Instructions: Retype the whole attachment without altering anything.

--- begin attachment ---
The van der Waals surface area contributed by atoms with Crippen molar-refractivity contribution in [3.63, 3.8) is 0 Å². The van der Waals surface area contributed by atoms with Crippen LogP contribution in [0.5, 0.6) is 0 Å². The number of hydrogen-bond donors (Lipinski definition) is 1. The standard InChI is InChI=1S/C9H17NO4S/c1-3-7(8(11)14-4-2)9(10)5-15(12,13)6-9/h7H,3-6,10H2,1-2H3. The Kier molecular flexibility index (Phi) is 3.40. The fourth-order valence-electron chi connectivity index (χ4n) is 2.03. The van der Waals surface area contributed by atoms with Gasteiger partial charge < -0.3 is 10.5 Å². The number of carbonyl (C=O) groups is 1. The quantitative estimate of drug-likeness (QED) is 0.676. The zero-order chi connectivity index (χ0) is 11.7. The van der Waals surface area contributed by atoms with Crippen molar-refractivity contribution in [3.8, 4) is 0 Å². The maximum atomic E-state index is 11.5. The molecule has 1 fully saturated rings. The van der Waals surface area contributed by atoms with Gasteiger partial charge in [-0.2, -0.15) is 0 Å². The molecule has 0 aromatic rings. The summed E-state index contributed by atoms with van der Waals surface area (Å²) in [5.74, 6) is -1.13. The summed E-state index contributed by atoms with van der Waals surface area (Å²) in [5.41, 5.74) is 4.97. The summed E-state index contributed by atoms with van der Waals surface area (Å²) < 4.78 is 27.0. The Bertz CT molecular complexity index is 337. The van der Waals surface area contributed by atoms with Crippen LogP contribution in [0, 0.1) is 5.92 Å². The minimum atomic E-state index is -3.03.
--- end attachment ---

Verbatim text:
The van der Waals surface area contributed by atoms with Crippen molar-refractivity contribution in [3.63, 3.8) is 0 Å². The van der Waals surface area contributed by atoms with Crippen LogP contribution in [0.5, 0.6) is 0 Å². The number of hydrogen-bond donors (Lipinski definition) is 1. The standard InChI is InChI=1S/C9H17NO4S/c1-3-7(8(11)14-4-2)9(10)5-15(12,13)6-9/h7H,3-6,10H2,1-2H3. The Kier molecular flexibility index (Phi) is 3.40. The fourth-order valence-electron chi connectivity index (χ4n) is 2.03. The van der Waals surface area contributed by atoms with Gasteiger partial charge < -0.3 is 10.5 Å². The number of carbonyl (C=O) groups is 1. The quantitative estimate of drug-likeness (QED) is 0.676. The zero-order chi connectivity index (χ0) is 11.7. The van der Waals surface area contributed by atoms with Crippen molar-refractivity contribution in [3.8, 4) is 0 Å². The maximum atomic E-state index is 11.5. The molecule has 1 fully saturated rings. The van der Waals surface area contributed by atoms with Gasteiger partial charge in [-0.2, -0.15) is 0 Å². The molecule has 0 aromatic rings. The summed E-state index contributed by atoms with van der Waals surface area (Å²) in [5.74, 6) is -1.13. The summed E-state index contributed by atoms with van der Waals surface area (Å²) in [5.41, 5.74) is 4.97. The summed E-state index contributed by atoms with van der Waals surface area (Å²) < 4.78 is 27.0. The Bertz CT molecular complexity index is 337. The van der Waals surface area contributed by atoms with Crippen LogP contribution in [0, 0.1) is 5.92 Å². The minimum atomic E-state index is -3.03.